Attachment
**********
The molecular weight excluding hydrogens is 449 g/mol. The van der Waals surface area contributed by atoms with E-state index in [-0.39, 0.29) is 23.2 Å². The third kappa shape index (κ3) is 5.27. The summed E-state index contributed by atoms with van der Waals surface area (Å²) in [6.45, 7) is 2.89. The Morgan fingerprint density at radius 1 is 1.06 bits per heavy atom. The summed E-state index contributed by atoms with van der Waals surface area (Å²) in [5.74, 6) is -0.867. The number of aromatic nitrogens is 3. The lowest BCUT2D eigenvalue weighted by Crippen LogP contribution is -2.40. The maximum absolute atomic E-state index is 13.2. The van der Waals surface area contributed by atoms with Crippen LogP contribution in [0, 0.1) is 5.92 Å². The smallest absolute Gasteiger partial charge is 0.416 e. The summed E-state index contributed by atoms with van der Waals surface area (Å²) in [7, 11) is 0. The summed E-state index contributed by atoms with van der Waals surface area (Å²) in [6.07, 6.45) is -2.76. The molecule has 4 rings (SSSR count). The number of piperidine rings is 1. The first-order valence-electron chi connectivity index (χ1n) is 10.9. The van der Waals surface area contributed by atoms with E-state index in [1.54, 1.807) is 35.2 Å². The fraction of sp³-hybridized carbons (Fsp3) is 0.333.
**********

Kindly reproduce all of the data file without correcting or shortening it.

The molecular weight excluding hydrogens is 449 g/mol. The van der Waals surface area contributed by atoms with E-state index in [-0.39, 0.29) is 23.2 Å². The third kappa shape index (κ3) is 5.27. The summed E-state index contributed by atoms with van der Waals surface area (Å²) in [6.45, 7) is 2.89. The Morgan fingerprint density at radius 1 is 1.06 bits per heavy atom. The summed E-state index contributed by atoms with van der Waals surface area (Å²) in [5.74, 6) is -0.867. The number of aromatic nitrogens is 3. The lowest BCUT2D eigenvalue weighted by Crippen LogP contribution is -2.40. The maximum absolute atomic E-state index is 13.2. The van der Waals surface area contributed by atoms with Crippen LogP contribution in [0, 0.1) is 5.92 Å². The smallest absolute Gasteiger partial charge is 0.416 e. The summed E-state index contributed by atoms with van der Waals surface area (Å²) in [7, 11) is 0. The summed E-state index contributed by atoms with van der Waals surface area (Å²) in [6.07, 6.45) is -2.76. The molecule has 4 rings (SSSR count). The number of piperidine rings is 1. The first-order valence-electron chi connectivity index (χ1n) is 10.9. The van der Waals surface area contributed by atoms with E-state index in [1.54, 1.807) is 35.2 Å². The fraction of sp³-hybridized carbons (Fsp3) is 0.333.